EPA analysis shows how Kerry-Lieberman climate bill stacks up
By Jon H. Harsch
© Copyright Agri-Pulse Communications, Inc.
Washington, June 16 – Reports of the death of climate change legislation could be premature. EPA released a detailed analysis this week of the “American Power Act” climate bill proposed by Sens. John Kerry (D-MA) and Joe Lieberman (I-CT). EPA concludes that the bill's gradualist approach could achieve its goal of cutting greenhouse gases by 17 percent by 2020 and by more than 80 percent by 2050 at a reasonable cost to American families.
EPA forecasts an average cost for each American household of between $79 and $146 per year, adding that “The APA cost estimates do not account for the benefits of avoiding . . . the costs of climate change induced damages.”
EPA identifies the key aspects of the bill as:
“Establishes a multi-sector cap-and-trade program with delayed phase-in for the industrial sector, and with an alternative compliance program for the transportation fuels and refined petroleum products sectors.”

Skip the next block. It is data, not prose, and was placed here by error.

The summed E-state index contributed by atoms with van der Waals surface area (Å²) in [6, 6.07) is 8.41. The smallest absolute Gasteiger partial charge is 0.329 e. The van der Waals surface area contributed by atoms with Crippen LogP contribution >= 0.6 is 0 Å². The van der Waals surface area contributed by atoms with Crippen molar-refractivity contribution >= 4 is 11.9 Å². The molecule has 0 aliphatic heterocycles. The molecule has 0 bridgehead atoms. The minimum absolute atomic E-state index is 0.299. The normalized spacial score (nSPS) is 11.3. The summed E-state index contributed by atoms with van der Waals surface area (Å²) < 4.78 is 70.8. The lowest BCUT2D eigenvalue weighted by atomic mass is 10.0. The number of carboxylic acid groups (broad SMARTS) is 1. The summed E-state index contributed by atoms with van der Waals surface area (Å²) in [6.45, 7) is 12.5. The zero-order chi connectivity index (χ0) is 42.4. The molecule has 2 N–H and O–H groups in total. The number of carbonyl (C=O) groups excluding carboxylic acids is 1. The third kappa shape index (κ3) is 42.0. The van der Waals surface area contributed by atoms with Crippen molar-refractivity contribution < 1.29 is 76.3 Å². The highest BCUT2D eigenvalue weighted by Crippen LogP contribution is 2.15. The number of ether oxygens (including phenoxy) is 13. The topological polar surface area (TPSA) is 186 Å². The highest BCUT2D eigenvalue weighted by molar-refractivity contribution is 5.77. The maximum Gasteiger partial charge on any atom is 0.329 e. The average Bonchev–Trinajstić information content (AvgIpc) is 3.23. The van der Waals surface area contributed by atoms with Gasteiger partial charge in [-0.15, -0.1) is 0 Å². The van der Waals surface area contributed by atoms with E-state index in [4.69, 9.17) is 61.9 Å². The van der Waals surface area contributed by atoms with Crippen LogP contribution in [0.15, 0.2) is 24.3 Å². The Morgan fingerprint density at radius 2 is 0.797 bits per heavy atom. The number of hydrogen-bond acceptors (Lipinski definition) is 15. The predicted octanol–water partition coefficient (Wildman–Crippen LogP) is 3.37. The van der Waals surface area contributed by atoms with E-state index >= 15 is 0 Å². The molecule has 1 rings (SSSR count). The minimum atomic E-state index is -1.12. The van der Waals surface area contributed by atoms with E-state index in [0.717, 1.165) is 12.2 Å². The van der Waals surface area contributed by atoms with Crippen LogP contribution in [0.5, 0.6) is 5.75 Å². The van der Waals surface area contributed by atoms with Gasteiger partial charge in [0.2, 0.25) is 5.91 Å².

“Creates other incentives and standards for increasing energy efficiency and low-carbon energy development and consumption.”
The analysis came just in time for a crucial show-down over climate bill prospects. On Thursday, Sens. Kerry, Jeff Bingaman (D-NM) and Maria Cantwell (D-WA) each will make their cases in a Democratic caucus meeting for their differing approaches to having Kerry's cap-and-trade, Cantwell's cap-and-dividend or Bingaman's energy bill taken up by the full Senate. The caucus – and Senate Majority Leader Harry Reid (D-NV) – will then make the call on which approach is the most likely to succeed in a Senate where Democrats now need at least some Republican support to pass legislation.
To read the 74-page EPA analysis of the
Kerry-Lieberman “American Power Act” climate bill, go to:
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